loss may result from cochlear invasion in patients with
balance problems. However, there was no significant
difference between the D group and ND group in air-
conducted and bone-conducted thresholds of hearing
in our study. Singbartl et al.  also found no
correlation between the extent of hearing loss and
VEMP induction. Elonka and Applebaum  sug-
gested that cochlear endosteal involvement alone may
not explain the hearing loss associated with otoscle-
rosis in a temporal bone study. Therefore, we con-
sidered that the balance problem in patients with
otosclerosis is not related to the extent of hearing loss.
Although the origin of balance problems in patients
with otosclerosis is not caused by a single factor, 9 of
10 patients in the D group showed abnormal results
on BC-VEMP testing. Six of them did not show
abnormal results except for BC-VEMP. Therefore,
in our patients, balance problems in otosclerosis were
associated with abnormal results for BC-VEMP. In
other words, saccular dysfunction is a major cause of
balance problems in patients with otosclerosis. We
conclude that BC-VEMP testing is useful for detec-
tion of the origin of balance problems in patients with
Declaration of interest: The authors report no
conflicts of interest. The authors alone are responsible
for the content and writing of the paper.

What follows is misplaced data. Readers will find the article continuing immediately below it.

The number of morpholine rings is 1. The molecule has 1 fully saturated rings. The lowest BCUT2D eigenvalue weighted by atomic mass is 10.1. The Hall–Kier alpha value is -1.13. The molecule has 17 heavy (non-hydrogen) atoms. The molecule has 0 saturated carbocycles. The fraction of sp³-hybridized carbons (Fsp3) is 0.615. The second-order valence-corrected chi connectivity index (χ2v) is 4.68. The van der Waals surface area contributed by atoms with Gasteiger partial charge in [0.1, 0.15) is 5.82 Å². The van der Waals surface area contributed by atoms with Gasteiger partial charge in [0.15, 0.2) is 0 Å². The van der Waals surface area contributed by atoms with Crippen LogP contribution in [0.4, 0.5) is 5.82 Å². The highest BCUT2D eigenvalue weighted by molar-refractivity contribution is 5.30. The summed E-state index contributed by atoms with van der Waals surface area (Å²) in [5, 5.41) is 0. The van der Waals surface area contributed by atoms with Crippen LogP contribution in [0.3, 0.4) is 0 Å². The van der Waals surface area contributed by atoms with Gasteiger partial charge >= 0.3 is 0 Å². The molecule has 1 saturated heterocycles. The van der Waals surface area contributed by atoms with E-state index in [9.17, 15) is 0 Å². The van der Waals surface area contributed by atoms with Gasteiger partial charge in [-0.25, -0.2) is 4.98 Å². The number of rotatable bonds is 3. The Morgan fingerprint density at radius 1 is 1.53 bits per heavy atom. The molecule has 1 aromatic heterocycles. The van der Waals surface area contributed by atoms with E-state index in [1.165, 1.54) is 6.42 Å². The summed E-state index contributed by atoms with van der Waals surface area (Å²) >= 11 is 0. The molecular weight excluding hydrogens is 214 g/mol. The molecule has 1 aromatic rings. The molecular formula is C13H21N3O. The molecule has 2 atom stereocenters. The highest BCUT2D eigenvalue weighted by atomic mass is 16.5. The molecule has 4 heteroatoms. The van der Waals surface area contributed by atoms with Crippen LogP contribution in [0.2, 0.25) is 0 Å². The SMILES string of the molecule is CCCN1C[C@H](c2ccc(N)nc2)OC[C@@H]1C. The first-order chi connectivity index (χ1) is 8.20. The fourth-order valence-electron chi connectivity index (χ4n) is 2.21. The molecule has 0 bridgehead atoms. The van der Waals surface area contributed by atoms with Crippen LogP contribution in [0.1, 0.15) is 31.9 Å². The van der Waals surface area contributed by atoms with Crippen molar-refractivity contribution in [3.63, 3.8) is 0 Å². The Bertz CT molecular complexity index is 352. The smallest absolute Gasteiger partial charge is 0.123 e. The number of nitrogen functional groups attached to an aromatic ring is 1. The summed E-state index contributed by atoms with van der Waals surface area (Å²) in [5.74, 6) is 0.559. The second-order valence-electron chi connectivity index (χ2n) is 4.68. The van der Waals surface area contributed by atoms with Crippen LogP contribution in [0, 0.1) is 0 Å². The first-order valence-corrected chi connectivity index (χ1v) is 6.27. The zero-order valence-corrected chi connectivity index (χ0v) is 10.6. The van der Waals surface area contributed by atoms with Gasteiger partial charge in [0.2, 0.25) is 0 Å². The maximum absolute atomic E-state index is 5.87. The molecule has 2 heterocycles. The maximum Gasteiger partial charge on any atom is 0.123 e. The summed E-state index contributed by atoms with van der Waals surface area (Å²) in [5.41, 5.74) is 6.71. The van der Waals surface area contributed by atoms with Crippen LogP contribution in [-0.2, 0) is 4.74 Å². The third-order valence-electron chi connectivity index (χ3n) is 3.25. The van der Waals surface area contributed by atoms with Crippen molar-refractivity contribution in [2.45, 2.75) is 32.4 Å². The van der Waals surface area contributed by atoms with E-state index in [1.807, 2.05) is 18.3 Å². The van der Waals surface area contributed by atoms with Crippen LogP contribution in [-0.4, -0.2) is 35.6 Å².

Gros A, Vatovec J, Sereg-Bahar M. Histologic changes on
stapedial footplate in otosclerosis. Correlations between histo-
Hayashi H, Cureoglu S, Schachern PA, Oktay MF,
Fukushima H, Sone M, et al. Association between cupular
deposits and otosclerosis. Arch Otolaryngol Head Neck Surg
Colebatch JG, Halmagyi GM. Vestibular evoked potentials in
human neck muscles before and after unilateral vestibular
differentiation. Neurology 1992;42:1635–6.
 Ochi K, Ohashi T, Kinoshita H. Acoustic tensor tympani
response and vestibular-evoked myogenic potential. Laryn-
 Sheykholes K, Murofushi T, Kermany MH, Kaga K. Bone-
conducted evoked myogenic potentials from the sternoclei-
domastoid muscle. Acta Otolaryngol 2000;120:731–4.
 Welgampola MS,Rosengren
Colebatch JG. Vestibular activation by bone conducted
sound. J Neurol Neurosurg Psychiatry 2003;74:771–8.
 Miyamoto A, Seo T, Node M, Hashimoto M, Sakagami M.
Preliminary study on vestibular-evoked myogenic potential